CFTC Commissioner Bart Chilton spoke before the Society of American Business Editors and Writers in New York City earlier this month. Apparently inspired by American singer-song writer Bruce Springsteen, Chilton discussed—through Springsteen song titles– some of the causes of the financial crises of 2008, what the CFTC and the government has to do to prevent a second occurrence, and what he feels needs to happen in the future.
Chilton says a main reason for the 2008 crash was the years of deregulation of the market that had occurred before hand, allowing institutions to make enormous and complicated trades that very few people actually understood. Chilton also placed blame on the removal of the Glass-Steagall Act, which allowed banks to make proprietary trades, leading to many of them betting against their own customers.
Chilton then goes on to talk about the CFTC and the Dodd-Frank Act, and how these new regulations have created a more transparent, safer market. He did however express concern with the Volker Rule, stating that in its current form, there are loopholes that will allow for banks to continue engaging in proprietary trading. Chilton also discusses his desire to significantly limit the banks power to own commodities, saying they have the potential to control markets by manipulating supply and demand.
Interestingly, Chilton goes on to explain that despite his criticisms, he is in fact a fan of the banks, saying that they fuel the economy, and thus, the democracy of the U.S. However, he seems rather disheartened over the amount of scandal within the banks, citing the now fourth major settlement over manipulation of the Libor rate.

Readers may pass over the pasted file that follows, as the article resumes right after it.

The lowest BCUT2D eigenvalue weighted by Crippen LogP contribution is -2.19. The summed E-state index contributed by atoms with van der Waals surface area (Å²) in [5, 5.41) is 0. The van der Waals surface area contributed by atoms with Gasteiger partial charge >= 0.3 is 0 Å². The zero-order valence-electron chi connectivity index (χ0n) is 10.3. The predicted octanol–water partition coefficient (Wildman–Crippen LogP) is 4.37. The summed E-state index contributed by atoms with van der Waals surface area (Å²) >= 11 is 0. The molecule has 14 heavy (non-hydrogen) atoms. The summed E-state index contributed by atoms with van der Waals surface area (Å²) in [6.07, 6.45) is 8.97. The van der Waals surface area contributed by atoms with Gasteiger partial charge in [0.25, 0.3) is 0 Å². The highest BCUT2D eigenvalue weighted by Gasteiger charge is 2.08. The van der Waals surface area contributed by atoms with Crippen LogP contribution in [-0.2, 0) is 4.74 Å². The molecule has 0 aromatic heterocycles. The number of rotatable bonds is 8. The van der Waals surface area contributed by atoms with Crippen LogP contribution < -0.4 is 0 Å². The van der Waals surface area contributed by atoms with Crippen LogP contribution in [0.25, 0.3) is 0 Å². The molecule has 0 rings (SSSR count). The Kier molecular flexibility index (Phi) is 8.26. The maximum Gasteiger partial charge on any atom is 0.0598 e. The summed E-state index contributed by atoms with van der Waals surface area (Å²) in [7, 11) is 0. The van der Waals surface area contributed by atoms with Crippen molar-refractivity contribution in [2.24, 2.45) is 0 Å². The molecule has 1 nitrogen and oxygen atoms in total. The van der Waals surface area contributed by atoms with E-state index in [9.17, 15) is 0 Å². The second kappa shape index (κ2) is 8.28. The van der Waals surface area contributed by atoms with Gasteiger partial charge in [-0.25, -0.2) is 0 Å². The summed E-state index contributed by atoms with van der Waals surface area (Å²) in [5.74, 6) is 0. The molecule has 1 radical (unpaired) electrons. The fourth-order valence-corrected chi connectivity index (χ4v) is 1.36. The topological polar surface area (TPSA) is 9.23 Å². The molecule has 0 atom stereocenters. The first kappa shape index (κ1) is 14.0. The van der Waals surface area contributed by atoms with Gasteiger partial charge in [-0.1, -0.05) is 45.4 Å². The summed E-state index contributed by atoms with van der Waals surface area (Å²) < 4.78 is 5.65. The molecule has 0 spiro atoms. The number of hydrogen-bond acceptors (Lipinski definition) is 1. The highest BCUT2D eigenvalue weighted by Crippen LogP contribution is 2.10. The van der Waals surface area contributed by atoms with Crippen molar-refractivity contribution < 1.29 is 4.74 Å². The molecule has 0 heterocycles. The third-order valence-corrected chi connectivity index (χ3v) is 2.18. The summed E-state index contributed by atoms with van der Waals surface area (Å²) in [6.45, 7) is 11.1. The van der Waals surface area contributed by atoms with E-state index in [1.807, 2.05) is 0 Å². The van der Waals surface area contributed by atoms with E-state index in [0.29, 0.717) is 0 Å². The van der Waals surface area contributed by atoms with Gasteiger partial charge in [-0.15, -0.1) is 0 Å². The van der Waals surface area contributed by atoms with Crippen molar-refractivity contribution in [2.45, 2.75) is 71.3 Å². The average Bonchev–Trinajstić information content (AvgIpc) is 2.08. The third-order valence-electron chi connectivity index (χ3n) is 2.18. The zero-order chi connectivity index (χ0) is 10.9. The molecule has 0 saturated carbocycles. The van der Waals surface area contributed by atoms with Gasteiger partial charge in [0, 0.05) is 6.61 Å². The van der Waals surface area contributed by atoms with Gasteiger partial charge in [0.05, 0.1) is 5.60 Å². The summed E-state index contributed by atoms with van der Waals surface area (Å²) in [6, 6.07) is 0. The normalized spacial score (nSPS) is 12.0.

In closing, Chilton mentions that the fines the CFTC enforces on these large institutions simply isn’t enough to discourage their behavior. Not even having to admit to any wrongdoing, these institutions can simply pay fines and chalk it up to the price of doing business. Chilton hopes to force an admission of guilt with settlements in the future, and urges reporters to continue to talk about these scandals, as he feels that forcing them to be accountable for their actions may be the only viable way of discouraging risky behavior.
The Full transcript can be read at CFTC.gov.